Movement for Democratic Change Treasury General who is equivalent to Chief Finance Officer Mr David Coltart is under fire from some few senior members for calling in independent auditors. Although the issue of external auditors was cleared and given green light by Congress delegates most members were not eager to fully implement it.
Speaking to Morning Live the party’s Secretary General Charlton Hwende denied reports of funds missing. Dangwe News last week published a story in which the Secretary General is accused of embezzling funds . Before becoming the Secretary General Charlton Hwende was deputy Treasurer to Theresa Makone and the two were heavily fingered in the failure to deploy agent in 2018. Insiders are of the view the two failed to mobilise resources for the party to have polling agents thereby sabotaging it in the process.
The move to bring in Auditors is a first of it’s kind in Zimbabwean politics and has been greatly welcomed by party supporters and donor community. In 2014 the MDC lost a lot of donor funding due to mismanagement of funds a situation that crippled the movement. In the early 2000 MDC had a fleet of over 80 cars with at least 10 per province in addition to trucks and buses but today the party has no single vehicle as the old ones have all but broken down. Some members of the Party’s National Council want the party to be more open and accountable to avoid being in opposition forever. ‘The audit should also be done to lower levels of the party as we have many who want us to remain an opposition while they themselves benefit. Look how we were in 2018, a whole party failing to buy a plate of Sadza for polling agents yet we want power?’.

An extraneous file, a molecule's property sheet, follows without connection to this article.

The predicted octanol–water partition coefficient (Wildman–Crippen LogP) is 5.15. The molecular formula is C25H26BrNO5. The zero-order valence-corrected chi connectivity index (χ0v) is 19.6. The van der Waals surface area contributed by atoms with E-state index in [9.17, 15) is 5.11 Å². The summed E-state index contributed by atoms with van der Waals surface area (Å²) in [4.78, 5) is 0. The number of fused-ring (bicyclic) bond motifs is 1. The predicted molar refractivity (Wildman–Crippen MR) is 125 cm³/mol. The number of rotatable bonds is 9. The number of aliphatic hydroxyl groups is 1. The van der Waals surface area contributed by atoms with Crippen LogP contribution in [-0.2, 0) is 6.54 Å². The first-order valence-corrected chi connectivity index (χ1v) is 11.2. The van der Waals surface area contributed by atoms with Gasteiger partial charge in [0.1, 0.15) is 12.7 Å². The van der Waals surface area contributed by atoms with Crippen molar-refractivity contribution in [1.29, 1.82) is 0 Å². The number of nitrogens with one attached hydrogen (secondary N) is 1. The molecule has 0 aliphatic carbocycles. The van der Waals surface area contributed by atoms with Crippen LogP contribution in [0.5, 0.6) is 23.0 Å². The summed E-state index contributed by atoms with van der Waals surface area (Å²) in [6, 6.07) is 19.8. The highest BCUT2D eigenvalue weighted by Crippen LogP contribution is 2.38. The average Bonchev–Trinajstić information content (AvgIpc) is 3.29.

In the 2018 Elections many candidates struggled to finance the elections, posters were only received a few days before polling date. Situation was even worse for rural areas with majority of candidates being diaspora based. While many are in for the audit some feel David Coltart went a step too far and this might actually cause divisions in the party. Three cadres all agreed on money being abused even by top officials and if the audit picks it up it might be the end for many. ‘An audit is good but what we needed was to clean our house first before making it public, a lot of people were using party funds without supporting documents and If done properly you will see the real picture. I am not against it but if not handled well this might cause cracks in our movement’. The audit which started this week will be made public and reports submitted to Parliament and Ministry of Justice.